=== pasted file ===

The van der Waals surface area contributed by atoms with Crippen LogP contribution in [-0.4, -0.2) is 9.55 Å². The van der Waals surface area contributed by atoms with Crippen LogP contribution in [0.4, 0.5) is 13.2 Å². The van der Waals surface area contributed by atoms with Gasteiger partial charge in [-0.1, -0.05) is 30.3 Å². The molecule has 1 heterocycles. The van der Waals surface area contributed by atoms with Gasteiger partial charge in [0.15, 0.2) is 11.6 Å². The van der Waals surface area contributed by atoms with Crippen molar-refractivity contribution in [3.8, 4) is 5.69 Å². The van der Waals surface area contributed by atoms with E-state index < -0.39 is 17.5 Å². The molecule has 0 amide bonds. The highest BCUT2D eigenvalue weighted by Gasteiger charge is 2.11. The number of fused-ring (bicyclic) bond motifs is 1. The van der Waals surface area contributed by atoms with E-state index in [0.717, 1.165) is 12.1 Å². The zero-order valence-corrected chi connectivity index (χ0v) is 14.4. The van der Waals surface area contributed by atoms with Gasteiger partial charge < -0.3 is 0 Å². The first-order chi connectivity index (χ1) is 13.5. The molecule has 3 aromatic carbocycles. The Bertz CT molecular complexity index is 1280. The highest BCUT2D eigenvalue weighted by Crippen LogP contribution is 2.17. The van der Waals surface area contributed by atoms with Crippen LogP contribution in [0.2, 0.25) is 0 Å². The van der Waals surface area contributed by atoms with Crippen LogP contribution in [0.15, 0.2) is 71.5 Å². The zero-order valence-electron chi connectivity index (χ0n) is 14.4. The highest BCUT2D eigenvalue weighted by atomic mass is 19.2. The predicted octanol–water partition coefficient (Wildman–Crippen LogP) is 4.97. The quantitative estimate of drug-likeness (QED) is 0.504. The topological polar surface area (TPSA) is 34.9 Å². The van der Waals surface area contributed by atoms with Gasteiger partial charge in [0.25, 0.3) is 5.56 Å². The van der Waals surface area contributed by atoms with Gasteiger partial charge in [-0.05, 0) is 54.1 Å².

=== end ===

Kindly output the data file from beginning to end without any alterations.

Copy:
The van der Waals surface area contributed by atoms with Crippen LogP contribution in [-0.4, -0.2) is 9.55 Å². The van der Waals surface area contributed by atoms with Crippen LogP contribution in [0.4, 0.5) is 13.2 Å². The van der Waals surface area contributed by atoms with Gasteiger partial charge in [-0.1, -0.05) is 30.3 Å². The molecule has 1 heterocycles. The van der Waals surface area contributed by atoms with Gasteiger partial charge in [0.15, 0.2) is 11.6 Å². The van der Waals surface area contributed by atoms with Crippen molar-refractivity contribution in [3.8, 4) is 5.69 Å². The van der Waals surface area contributed by atoms with E-state index < -0.39 is 17.5 Å². The molecule has 0 amide bonds. The highest BCUT2D eigenvalue weighted by Gasteiger charge is 2.11. The number of fused-ring (bicyclic) bond motifs is 1. The van der Waals surface area contributed by atoms with E-state index in [0.717, 1.165) is 12.1 Å². The zero-order valence-corrected chi connectivity index (χ0v) is 14.4. The van der Waals surface area contributed by atoms with Gasteiger partial charge < -0.3 is 0 Å². The first-order chi connectivity index (χ1) is 13.5. The molecule has 3 aromatic carbocycles. The Bertz CT molecular complexity index is 1280. The highest BCUT2D eigenvalue weighted by Crippen LogP contribution is 2.17. The van der Waals surface area contributed by atoms with Crippen LogP contribution in [0.2, 0.25) is 0 Å². The van der Waals surface area contributed by atoms with Crippen LogP contribution in [0.15, 0.2) is 71.5 Å². The zero-order valence-electron chi connectivity index (χ0n) is 14.4. The highest BCUT2D eigenvalue weighted by atomic mass is 19.2. The predicted octanol–water partition coefficient (Wildman–Crippen LogP) is 4.97. The quantitative estimate of drug-likeness (QED) is 0.504. The topological polar surface area (TPSA) is 34.9 Å². The van der Waals surface area contributed by atoms with Gasteiger partial charge in [0.25, 0.3) is 5.56 Å². The van der Waals surface area contributed by atoms with Gasteiger partial charge in [-0.05, 0) is 54.1 Å².